Today we’ll build an application using VueJS, but we can’t just do a todo app as is customary (that’s already been done anyway). We needed something a bit more complicated, so we’ll build an application that shows a paginated list of items (tutorials in this case, but it can easily be retrofitted with other data types) that can be filtered by a search bar or some radio options. This tutorial assumes you know Vue, or know how to traverse the docs, so it’s more of an example of what it can do than it is tutorial in how to use Vue.
What you see in this tutorial is only the first step, though. In future iterations, you will see how Vuex, Vue-Router and connecting to an API server should look. Until then, we’ll just be using Vue (and Boostrap… don’t judge, we just needed something that would help me do this quickly).
Getting Set Up
The first thing we need to do is get the project set up. The easiest way to do this is with vue-cli because it will scaffold out a base application for us with a nice build system and development workflow. So let’s install it via npm and use it right away:
npm install -g vue-cli
vue init webpack tutorial-search
We’ll be using the ‘webpack’ template because it has all the tools we need, including Babel so we can use ES6/ES2015, and we need to choose something. When running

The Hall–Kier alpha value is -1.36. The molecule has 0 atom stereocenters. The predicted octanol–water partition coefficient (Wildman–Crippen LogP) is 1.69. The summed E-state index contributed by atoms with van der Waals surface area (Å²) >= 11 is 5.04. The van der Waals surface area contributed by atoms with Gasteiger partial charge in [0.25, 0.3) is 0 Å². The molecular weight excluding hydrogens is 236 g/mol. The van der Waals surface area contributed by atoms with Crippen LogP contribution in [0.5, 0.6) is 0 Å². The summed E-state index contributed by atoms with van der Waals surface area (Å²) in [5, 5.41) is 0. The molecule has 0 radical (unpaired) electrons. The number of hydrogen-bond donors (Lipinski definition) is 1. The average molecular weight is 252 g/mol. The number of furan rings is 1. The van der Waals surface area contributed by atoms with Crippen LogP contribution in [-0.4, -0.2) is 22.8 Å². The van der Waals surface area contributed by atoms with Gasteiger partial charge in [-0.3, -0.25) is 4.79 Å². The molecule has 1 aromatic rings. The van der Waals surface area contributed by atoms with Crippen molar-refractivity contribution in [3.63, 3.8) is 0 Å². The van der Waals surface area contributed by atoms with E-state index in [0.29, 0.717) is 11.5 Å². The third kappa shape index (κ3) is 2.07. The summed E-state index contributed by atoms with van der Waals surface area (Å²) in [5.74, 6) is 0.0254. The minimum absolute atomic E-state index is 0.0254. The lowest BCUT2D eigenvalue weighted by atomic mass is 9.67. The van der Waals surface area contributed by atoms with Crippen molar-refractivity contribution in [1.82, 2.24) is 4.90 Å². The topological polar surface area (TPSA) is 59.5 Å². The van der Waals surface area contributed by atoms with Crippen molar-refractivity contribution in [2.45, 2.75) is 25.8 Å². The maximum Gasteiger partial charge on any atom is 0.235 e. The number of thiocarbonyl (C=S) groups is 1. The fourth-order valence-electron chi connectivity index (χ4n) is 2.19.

inityou’ll need to fill in some information about the project: enter in whatever Project Name, Description, and author information you think is appropriate, choose “Runtime-only” since we’ll be using single file components and won’t need to compile templates at runtime. You can answer “no” (technically “n”) to the rest of the questions because there won’t be enough time/space in this article to go over using those technologies, but you’re free to use them if you wish. Then, after running the rest of the commands, everything should be set up for us. Run
npm run dev to see if it works for you. You can keep that running if you’d like, but it’ll probably end up showing a lot of errors until we’re done.
Now we need to install Bootstrap and strip out the bits that we don’t want from the tiny app that already exists.
npm install -S [email protected] gets us Bootstrap. Then we’ll delete
/src/App.vue into the
/src/components/ folder because it is a Vue component, so why shouldn’t it be in there with the rest of them. Then, finally we need to edit our
- Change the line that imports
Appto import from
./components/Appbecause we moved the file
- Add an import for Bootstrap with
- While you’re in here, you might as well delete that ESLint comment, since we’re not using ESLint.
The Application Foundation
Now we need to move on to
App.vue. First we’ll create some of the basic static elements of the application:
Use the search box and technology selector to find a tutorial you’re looking for.